Well, it's easier to manage. And I know we're getting a little bit off topic, but we're gonna get back to it. It's easier to manage, because when you can get an entire general populace and you can use what you're what you're describing as wedge issues. And you can say, okay, there's 200 million people. And we'll go ahead and Wedge 50 million with this issue for Republicans 50 million with this issue for Democrats 50 million with this issue for Republicans and 50, for Democrats, and then instead of having to convince the entire country, that you may very well be the best candidate for president, all you have to do is just just take, you know, a million people from this group, and maybe just try and shift the narrative using mediums like social media, and a million from this group and a million from this group. And the next thing you know, you want Georgia by 11,000 votes. So the fact is, you have been able and that's why I find it so fascinating. You've been able to shut all of that noise out of your of your model of your business right at the same time. I love the fact that you're focusing on actual events and bringing people together from diverse backgrounds. So that's that was the whole point essentially, as a community, the upper Cumberland is changing. Cookeville isn't the same place it was even 10 years ago. As an online community. We're changing and for better or worse, you are at the helm of that ship. If you could say one thing to members of hip cokeville, past, present, and future, what would it be

Blair Dudley:

that they are valuable that the businesses in this community value them, guys, this is people helping people, this is neighbors helping neighbors, it happens every day, 1000s of times a day, somebody, you know, they just moved to town, they need a plumber, they need a plumber, right now they got pipes burst, they're looking for your recommendations, or business is like it's a new initiative, they got a new item on their menu, they have a new service, something like that. You can find it in here. And people do find it. And here it is probably the biggest economic engine in the upper Cumberland, if you look at the amount of dollars that flow through this thing, just because of you, the people who are actually driving it. So we're going to do an economic study, actually. So Hispanic Heritage Festival, we're going to intensity tech is helping us do this, we're going to set up it's called geofencing. So it'll actually see how many different cell phones come in and out of that place. And there'll be some surveys that people can answer, you know, you know, what zip code come from how much spend on hotels, how much spent on gas and stuff like that. So we'll measure begin to measure things that are coming into the community. We're gonna do the same with the concerts, but then the big thing is like, how do you measure what's happening in that Facebook group? Right there. And so that's probably gonna need to be business surveys. But, you know, I talked to businesses, like come to me, and it's like, you know, I had one the last week, they said, I, my business wouldn't exist without hip Cookeville, we get that much business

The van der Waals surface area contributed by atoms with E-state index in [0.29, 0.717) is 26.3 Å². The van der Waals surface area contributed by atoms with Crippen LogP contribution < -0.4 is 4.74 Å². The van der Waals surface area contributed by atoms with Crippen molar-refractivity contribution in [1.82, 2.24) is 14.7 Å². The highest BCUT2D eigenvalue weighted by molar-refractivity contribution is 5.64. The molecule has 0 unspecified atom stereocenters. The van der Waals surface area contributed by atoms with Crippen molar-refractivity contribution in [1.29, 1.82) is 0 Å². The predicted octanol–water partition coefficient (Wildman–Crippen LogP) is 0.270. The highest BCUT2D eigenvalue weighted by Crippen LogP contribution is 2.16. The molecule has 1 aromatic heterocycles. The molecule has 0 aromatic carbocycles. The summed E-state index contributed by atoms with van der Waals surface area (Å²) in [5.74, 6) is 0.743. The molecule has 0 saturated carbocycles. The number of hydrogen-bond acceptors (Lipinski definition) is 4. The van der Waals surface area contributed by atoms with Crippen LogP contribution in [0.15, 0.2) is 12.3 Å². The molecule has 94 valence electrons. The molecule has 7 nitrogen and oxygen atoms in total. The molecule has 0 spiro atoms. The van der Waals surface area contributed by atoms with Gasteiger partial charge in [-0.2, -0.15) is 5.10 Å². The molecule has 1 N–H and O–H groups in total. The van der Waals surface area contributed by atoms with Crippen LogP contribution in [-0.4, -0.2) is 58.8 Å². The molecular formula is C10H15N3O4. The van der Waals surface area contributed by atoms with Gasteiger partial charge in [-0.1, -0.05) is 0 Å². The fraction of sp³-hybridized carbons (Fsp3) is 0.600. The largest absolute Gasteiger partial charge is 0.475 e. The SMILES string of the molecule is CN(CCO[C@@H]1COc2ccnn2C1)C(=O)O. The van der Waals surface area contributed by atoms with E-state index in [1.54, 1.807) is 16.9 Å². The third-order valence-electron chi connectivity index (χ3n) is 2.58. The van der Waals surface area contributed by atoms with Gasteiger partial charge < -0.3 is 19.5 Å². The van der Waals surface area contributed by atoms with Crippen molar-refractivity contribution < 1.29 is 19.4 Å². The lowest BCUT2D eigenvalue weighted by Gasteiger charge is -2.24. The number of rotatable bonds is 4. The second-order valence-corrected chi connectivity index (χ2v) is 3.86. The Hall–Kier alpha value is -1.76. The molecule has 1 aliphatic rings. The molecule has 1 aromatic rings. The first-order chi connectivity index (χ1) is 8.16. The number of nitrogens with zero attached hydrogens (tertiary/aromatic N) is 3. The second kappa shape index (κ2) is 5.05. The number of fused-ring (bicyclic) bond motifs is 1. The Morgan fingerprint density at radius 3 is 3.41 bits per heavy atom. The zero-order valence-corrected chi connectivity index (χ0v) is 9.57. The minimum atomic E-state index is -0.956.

Kosta Yepifantsev:

from it. So the only reason that they're viable is because they get to use your platform.

Blair Dudley:

I mean, I guess something else would maybe have sprung up and sure, replaced it. But you know, they consider it to be extremely important to their business. And just for communication, like events, right? Look at everything that we've got, we have a website, on that website, we have a calendar of events, you no longer have to scroll through Facebook looking for events, you can go to hip cokeville.com Hit the calendar, I promise you, you're gonna see a tremendous amount of events that are happening here. We enter that information, you can enter your own events, but we actually put that in as a service community. So you know, use it for what it is it's supposed to be a positive thing is supposed to help our economy supposed to help our community. It's something that you can make somebody's day with, just by, you know, recommending the right veterinarian to them.

Kosta Yepifantsev:

Yeah, I share that story that you were saying about fire and Vine. Oh, yeah.

Blair Dudley:

So yeah, this past week, a lady was in fire and Vine, new restaurant, wonderful restaurant. Yes. Heard a lot of great things. And so she saw something happen. A lady had been released from the hospital, she wandered into foreign violence, she still had a bracelet on, obviously, she was having some trouble. Right? She was hungry. She sat down, apparently in there. And this is from a reading the post, it was made in hip Cookeville. And the owners there were like, give her anything. She wants off the menu. And we're covered. This lady comes in the hip Cookeville and shows the community, how wonderful that was of them. The last time I looked at it, there are well over 100 comments, most of those comments were like, I'm gonna go try this place because of this. Yeah, there were 1.8 1000 reactions to it, all of them positive. I mean, you can't buy that.

Kosta Yepifantsev:

You can't buy that. I mean, you could, but it would cost you probably 1020 30$40,000 In a brand and a branding campaign.

Blair Dudley:

Right. And so what if hip Cookeville did not exist? What that sort of been known?

Kosta Yepifantsev:

No, I mean, it definitely wouldn't have had 1800 likes, right? Yeah. I mean, it's a few people around town may have been talking about it, but you've been able to transverse it to literally like 1000s of people.

Blair Dudley:

Right. And there are a lot of stories of that nature. I mean, the pizza machine just about virtually got built off hippo when he came in to town. There's so many stories of that nature. So I'm proud of what we do, do what we have accomplished. I'm proud that we have held the line on positive content. I don't think we would have 59,000 people in there. If it were just like your typical. I'm going to fight about whatever I feel like people don't want to see that.